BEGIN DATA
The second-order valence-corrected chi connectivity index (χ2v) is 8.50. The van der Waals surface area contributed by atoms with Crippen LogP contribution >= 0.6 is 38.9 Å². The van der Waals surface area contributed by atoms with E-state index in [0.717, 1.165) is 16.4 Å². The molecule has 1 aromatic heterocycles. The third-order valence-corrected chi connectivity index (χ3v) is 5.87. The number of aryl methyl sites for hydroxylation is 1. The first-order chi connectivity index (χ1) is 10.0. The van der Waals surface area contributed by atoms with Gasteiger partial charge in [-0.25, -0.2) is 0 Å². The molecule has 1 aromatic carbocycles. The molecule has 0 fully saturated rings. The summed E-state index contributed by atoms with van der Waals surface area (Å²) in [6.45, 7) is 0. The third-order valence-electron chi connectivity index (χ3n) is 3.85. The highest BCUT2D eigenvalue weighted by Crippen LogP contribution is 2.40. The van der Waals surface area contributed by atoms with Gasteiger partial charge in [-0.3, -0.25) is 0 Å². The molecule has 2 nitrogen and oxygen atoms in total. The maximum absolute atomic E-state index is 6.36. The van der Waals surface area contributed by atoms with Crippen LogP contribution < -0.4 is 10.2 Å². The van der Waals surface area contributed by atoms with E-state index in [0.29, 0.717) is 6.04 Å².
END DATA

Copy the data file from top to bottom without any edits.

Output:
The second-order valence-corrected chi connectivity index (χ2v) is 8.50. The van der Waals surface area contributed by atoms with Crippen LogP contribution >= 0.6 is 38.9 Å². The van der Waals surface area contributed by atoms with E-state index in [0.717, 1.165) is 16.4 Å². The molecule has 1 aromatic heterocycles. The third-order valence-corrected chi connectivity index (χ3v) is 5.87. The number of aryl methyl sites for hydroxylation is 1. The first-order chi connectivity index (χ1) is 10.0. The van der Waals surface area contributed by atoms with Gasteiger partial charge in [-0.25, -0.2) is 0 Å². The molecule has 1 aromatic carbocycles. The molecule has 0 fully saturated rings. The summed E-state index contributed by atoms with van der Waals surface area (Å²) in [6.45, 7) is 0. The third-order valence-electron chi connectivity index (χ3n) is 3.85. The highest BCUT2D eigenvalue weighted by Crippen LogP contribution is 2.40. The van der Waals surface area contributed by atoms with Gasteiger partial charge in [-0.3, -0.25) is 0 Å². The molecule has 2 nitrogen and oxygen atoms in total. The maximum absolute atomic E-state index is 6.36. The van der Waals surface area contributed by atoms with Crippen LogP contribution < -0.4 is 10.2 Å². The van der Waals surface area contributed by atoms with E-state index in [0.29, 0.717) is 6.04 Å².